As I was cleaning out the refrigerator the other day, I was reminded of Arlie Hochschild’s The Second Shift, which describes the extra burden of work that falls to women once they are at home. Then, it occurred to me that, because I was cleaning out the office refrigerator (who leaves vanilla frosting and a stick of margarine in a communal refrigerator anyway?), this work was a part of my first shift, even though it appears nowhere in my job description. This made me wonder whether women face not only extra work at home but also hidden tasks throughout their workday.
I was intrigued by the study from Perspectives in History that reported a marriage advantage for men, but not women, in academia with a faster path towards tenure and promotion. Women faculty spent more time attending to both child-care and instructional activities. Some commenting on the study have offered that women are sometimes less resistant to saying no to service work, including committee assignments. I was intrigued: what type of extra work do women do at the office?
I decided to conduct a completely anecdotal, non-scientific study of colleagues and friends. I have found many women who list among their normal work tasks cleaning up the office, building furniture, and planning baby showers and other parties. Some women were exasperated from “unofficially” advising students who confided personal information to them. One woman watched a male colleague say no to a student’s request for spontaneous advising but felt that if she were to say no, she would be perceived as rude or unhelpful, while her colleague was simply perceived as busy. Was it the woman’s imagination or guilt, or is there a double standard of perception when it comes to the time women versus men devote in the workplace?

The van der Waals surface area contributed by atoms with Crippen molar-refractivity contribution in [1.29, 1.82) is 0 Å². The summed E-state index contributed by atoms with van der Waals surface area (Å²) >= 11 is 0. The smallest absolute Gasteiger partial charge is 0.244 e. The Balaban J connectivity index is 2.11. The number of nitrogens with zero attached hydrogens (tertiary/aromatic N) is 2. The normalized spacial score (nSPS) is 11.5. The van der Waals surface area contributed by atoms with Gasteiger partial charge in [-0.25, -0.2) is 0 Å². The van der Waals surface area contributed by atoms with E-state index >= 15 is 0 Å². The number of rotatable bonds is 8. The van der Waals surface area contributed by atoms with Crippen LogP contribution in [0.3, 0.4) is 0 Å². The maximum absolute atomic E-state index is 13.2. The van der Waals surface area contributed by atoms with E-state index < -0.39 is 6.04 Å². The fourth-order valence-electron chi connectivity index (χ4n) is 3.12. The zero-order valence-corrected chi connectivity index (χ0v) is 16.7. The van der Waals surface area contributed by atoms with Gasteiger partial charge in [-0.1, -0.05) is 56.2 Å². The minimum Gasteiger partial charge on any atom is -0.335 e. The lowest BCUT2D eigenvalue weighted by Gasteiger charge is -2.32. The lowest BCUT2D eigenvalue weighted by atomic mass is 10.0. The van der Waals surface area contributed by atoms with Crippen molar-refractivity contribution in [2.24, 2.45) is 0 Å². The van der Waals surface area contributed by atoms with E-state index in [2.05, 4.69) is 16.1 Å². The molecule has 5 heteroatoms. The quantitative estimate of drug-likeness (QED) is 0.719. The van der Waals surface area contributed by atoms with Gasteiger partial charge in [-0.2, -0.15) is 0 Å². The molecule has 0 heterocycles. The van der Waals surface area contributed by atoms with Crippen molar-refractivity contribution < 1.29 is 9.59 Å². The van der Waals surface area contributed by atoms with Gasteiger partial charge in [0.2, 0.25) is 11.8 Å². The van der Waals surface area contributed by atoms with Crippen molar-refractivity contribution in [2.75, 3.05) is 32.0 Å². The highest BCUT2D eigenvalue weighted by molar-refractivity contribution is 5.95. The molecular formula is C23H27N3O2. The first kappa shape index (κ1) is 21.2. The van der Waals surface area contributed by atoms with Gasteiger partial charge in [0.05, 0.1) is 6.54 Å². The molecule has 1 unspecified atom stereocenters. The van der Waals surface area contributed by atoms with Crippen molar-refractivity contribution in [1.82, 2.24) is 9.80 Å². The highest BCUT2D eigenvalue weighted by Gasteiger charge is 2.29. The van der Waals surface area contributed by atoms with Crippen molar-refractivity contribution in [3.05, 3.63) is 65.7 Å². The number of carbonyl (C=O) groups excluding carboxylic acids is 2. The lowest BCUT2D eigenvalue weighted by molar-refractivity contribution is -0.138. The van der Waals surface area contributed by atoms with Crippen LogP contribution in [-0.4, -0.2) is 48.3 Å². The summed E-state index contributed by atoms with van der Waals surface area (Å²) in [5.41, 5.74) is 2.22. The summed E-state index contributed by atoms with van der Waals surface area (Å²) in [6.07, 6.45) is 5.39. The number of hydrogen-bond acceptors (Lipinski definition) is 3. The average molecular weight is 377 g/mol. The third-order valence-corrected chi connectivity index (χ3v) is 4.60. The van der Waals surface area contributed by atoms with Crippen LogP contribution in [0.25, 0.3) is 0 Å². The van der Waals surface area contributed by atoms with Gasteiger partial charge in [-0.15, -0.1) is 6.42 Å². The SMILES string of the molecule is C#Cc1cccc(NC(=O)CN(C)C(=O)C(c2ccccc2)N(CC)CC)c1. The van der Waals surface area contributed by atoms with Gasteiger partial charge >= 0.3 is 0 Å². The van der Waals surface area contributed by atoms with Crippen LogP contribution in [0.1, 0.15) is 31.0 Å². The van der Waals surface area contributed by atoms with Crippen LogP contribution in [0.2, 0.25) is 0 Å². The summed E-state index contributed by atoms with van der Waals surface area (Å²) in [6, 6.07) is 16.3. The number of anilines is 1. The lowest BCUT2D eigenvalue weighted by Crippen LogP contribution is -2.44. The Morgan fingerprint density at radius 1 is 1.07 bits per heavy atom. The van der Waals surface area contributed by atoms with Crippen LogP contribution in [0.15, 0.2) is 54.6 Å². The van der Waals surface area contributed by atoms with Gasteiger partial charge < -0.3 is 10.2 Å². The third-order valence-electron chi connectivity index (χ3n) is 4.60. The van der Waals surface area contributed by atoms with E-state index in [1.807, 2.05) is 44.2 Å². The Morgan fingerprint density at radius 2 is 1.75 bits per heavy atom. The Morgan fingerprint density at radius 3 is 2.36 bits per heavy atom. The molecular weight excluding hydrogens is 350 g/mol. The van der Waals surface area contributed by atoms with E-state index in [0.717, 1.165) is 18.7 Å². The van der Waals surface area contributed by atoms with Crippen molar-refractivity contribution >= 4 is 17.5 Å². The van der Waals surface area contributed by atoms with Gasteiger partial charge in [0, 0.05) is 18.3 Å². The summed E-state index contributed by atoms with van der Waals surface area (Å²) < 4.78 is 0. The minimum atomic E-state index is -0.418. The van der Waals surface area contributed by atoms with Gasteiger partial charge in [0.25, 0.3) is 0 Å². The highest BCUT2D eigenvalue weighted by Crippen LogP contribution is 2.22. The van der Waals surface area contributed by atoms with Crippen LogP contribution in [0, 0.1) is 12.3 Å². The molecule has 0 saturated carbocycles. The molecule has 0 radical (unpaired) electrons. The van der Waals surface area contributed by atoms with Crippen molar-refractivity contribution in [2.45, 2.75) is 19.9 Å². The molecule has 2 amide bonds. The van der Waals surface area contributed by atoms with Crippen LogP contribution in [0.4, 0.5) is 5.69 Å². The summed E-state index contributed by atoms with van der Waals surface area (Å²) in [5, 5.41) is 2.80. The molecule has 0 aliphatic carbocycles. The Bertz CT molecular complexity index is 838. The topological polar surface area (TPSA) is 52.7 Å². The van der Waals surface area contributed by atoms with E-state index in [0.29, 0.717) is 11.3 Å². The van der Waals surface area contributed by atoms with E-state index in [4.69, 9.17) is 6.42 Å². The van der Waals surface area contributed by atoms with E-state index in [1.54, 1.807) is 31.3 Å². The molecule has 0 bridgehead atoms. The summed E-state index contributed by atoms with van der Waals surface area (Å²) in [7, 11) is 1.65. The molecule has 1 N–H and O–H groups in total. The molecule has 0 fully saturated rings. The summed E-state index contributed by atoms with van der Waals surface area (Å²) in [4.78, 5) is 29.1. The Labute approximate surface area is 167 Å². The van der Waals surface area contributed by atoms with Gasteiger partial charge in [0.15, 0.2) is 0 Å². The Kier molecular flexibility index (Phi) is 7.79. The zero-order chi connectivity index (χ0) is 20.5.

Over the weekend, I read the cover article in the New York Times Magazine about Adam Grant, an organizational psychologist, academic, and apparently, “the world’s most helpful guy,” who studies theories on altruism. I couldn’t help but wonder how this story would have been different if a woman was the subject of the profile. Are women expected to be helpful in the workplace, while men are praised for being altruistic? Do you feel you take on additional, unacknowledged “work” at the office?
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